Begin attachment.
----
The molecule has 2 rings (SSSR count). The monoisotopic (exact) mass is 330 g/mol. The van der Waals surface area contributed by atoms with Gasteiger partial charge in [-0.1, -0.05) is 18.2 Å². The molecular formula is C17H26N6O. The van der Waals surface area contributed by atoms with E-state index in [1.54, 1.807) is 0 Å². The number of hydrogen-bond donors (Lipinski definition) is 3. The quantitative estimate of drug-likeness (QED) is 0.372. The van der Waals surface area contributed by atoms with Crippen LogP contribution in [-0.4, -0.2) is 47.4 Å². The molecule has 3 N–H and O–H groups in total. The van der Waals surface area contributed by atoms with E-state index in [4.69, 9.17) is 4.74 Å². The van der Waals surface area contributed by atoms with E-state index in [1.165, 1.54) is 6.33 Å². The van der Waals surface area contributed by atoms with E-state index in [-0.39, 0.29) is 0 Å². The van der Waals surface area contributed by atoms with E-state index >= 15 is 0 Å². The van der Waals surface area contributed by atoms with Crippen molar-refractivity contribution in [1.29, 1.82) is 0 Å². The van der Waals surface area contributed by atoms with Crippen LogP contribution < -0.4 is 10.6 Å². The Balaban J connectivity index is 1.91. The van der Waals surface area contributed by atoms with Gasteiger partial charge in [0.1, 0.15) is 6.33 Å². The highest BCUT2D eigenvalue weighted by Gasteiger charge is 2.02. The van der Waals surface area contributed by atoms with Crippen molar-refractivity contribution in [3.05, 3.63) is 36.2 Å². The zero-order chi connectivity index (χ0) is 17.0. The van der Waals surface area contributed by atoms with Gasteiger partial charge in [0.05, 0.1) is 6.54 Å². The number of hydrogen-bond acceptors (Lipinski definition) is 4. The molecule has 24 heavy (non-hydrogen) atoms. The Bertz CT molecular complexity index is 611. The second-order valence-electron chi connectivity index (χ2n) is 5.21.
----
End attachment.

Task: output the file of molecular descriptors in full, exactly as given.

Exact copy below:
The molecule has 2 rings (SSSR count). The monoisotopic (exact) mass is 330 g/mol. The van der Waals surface area contributed by atoms with Gasteiger partial charge in [-0.1, -0.05) is 18.2 Å². The molecular formula is C17H26N6O. The van der Waals surface area contributed by atoms with E-state index in [1.54, 1.807) is 0 Å². The number of hydrogen-bond donors (Lipinski definition) is 3. The quantitative estimate of drug-likeness (QED) is 0.372. The van der Waals surface area contributed by atoms with Crippen LogP contribution in [-0.4, -0.2) is 47.4 Å². The molecule has 3 N–H and O–H groups in total. The van der Waals surface area contributed by atoms with E-state index in [4.69, 9.17) is 4.74 Å². The van der Waals surface area contributed by atoms with E-state index in [1.165, 1.54) is 6.33 Å². The van der Waals surface area contributed by atoms with E-state index in [-0.39, 0.29) is 0 Å². The van der Waals surface area contributed by atoms with E-state index >= 15 is 0 Å². The van der Waals surface area contributed by atoms with Crippen molar-refractivity contribution in [1.29, 1.82) is 0 Å². The van der Waals surface area contributed by atoms with Crippen LogP contribution < -0.4 is 10.6 Å². The Balaban J connectivity index is 1.91. The van der Waals surface area contributed by atoms with Gasteiger partial charge in [0.1, 0.15) is 6.33 Å². The highest BCUT2D eigenvalue weighted by Gasteiger charge is 2.02. The van der Waals surface area contributed by atoms with Crippen molar-refractivity contribution in [3.05, 3.63) is 36.2 Å². The zero-order chi connectivity index (χ0) is 17.0. The van der Waals surface area contributed by atoms with Gasteiger partial charge in [0.05, 0.1) is 6.54 Å². The number of hydrogen-bond acceptors (Lipinski definition) is 4. The molecule has 24 heavy (non-hydrogen) atoms. The Bertz CT molecular complexity index is 611. The second-order valence-electron chi connectivity index (χ2n) is 5.21.